Is the COVID epidemic causing increased opioid overdose deaths? No one knows for certain, but the head of the White House Office of Drug Policy is speculating that it has, citing increased death statistics from a few states such as Kentucky.
Here in Connecticut we won’t have an official answer until the Connecticut Medical Examiner’s Office releases its first six months of 2020 data (likely at the end of August).
I am involved with a statewide SWORD program that tracks EMS reported opioid overdoses. Unfortunately, this program under reports fatal overdose deaths. There are several reasons:
- EMS compliance with reporting is estimated to be only 70%.
- EMS often cannot ascribe the cause of a death to an overdose lacking eyewitness accounts of visible paraphernalia on scene. (Example –A fifty year old lying dead in bed with rigor mortis and dependent lividity could have died from any number of causes from a heart attack to sniffing a bag of heroin that was either flushed down the toilet or removed from the scene by a friend prior to EMS arrival).
- Some EMS reported nonfatal overdoses turn into fatal overdoses after the patient is delivered to the emergency department.
Based on the last four months of 2019 and the first four months of 2020, the SWORD statistics show roughly the same number of fatal overdoses. April had the highest number of fatal overdoses for the first six months of 2020, but deaths reverted to the mean in May and June.
It is hard to know for certain if fatalities are increasing because of COVID when you lack year to year monthly comparisons as well as a full understanding of all the factors (strength of supply, for instance) that could be at play.
The worry with COVID-19 is that increased overdoses could be caused by loneliness, isolation, decreased access to services, and possibly changes in the drug supply causing users to find unfamiliar dealers.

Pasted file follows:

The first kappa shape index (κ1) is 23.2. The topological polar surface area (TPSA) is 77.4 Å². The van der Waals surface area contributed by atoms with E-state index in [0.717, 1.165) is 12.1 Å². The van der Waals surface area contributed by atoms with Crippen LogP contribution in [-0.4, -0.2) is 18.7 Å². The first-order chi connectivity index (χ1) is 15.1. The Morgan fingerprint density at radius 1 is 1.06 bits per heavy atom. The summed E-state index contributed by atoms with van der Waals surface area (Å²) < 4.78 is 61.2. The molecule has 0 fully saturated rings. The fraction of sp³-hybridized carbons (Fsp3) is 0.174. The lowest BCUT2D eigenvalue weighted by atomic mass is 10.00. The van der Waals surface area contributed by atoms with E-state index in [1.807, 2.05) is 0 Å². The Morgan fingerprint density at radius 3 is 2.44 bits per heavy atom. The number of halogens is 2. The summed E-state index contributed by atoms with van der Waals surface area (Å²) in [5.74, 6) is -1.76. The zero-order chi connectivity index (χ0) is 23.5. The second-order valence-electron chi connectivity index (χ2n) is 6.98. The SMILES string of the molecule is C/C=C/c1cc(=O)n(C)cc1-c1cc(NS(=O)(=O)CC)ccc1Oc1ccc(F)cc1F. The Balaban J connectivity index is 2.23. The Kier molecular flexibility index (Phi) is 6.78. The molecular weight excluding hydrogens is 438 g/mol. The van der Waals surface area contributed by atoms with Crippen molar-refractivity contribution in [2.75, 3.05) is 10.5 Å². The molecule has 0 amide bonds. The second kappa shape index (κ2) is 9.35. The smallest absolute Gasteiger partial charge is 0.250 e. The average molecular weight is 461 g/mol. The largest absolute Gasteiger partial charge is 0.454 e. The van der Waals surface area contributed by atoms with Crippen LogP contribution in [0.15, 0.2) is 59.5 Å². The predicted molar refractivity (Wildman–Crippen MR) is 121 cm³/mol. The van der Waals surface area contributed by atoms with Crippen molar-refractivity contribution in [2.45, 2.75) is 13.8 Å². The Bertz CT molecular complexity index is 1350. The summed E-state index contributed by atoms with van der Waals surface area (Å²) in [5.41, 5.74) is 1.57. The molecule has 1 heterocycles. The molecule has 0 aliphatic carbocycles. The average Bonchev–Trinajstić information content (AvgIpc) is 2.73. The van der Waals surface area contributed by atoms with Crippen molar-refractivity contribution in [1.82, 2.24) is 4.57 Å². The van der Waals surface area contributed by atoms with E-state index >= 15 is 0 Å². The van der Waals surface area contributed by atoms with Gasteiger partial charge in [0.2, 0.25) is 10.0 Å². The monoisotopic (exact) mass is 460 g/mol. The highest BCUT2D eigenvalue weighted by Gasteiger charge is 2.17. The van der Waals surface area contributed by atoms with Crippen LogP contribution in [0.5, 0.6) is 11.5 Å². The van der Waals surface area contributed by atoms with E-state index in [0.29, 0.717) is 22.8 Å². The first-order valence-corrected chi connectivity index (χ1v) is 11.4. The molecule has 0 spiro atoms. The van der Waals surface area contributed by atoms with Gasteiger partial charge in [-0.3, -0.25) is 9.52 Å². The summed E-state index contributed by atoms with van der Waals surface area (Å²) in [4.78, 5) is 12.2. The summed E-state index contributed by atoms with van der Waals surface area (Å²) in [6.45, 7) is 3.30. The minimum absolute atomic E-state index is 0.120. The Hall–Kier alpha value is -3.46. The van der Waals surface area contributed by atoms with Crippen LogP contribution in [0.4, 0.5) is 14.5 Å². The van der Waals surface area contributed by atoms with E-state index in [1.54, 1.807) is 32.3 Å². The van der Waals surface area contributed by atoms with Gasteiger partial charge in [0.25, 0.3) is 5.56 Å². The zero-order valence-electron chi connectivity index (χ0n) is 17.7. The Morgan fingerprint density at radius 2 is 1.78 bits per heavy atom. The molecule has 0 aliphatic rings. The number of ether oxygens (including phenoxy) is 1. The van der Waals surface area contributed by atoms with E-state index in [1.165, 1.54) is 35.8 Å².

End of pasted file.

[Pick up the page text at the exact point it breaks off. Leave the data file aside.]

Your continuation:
From the anecdotal perspective of the paramedic on the street, I can’t say there are more or less deaths. There are still too many. I did three presumptions in the last month, one in a port-o-potty, on a mattress in a vacant apartment, and one in a halfway house where the victim still had the needle in his arm. All there were long dead when I got there.
I worked the city yesterday in the fly car, and while there were no fatals when I was on, I still responded to six overdoses (seven patients) in ten hours. Three were opioid-related (two heroin–both received bystander narcan!, one unknown opioid), one was PCP (two patients on PCP at same call), one was cocaine, and one was vodka. Now, yesterday was a Friday of a holiday weekend, shortly after the first of the month so there were plenty of reasons to expect a busy day beyond people trying to escape the COVID blues.
My friends on Park Street say there is no shortage of supply, and that prices have actually dropped from $30-35 for a bundle of ten bags to $25. Is that because it has been harder for people to get to Park Street to buy their drugs because of lockdowns? Are people short on cash (and unable to afford drugs) because they’ve lost their jobs? Not that losing a job has been a hindrance to people finding drugs. Are dealers are having to drop their prices to get rid of excess supply? Or maybe more drugs are getting through?
All I know is there has been no let up in the dispatches for overdoses.
COVID-19 has killed many Americans both directly and indirectly.
Hopefully, this crisis is bringing to light the holes in our health care system, and will move us closer to becoming a country with a health care system that leaves no one behind.
Happy July 4th!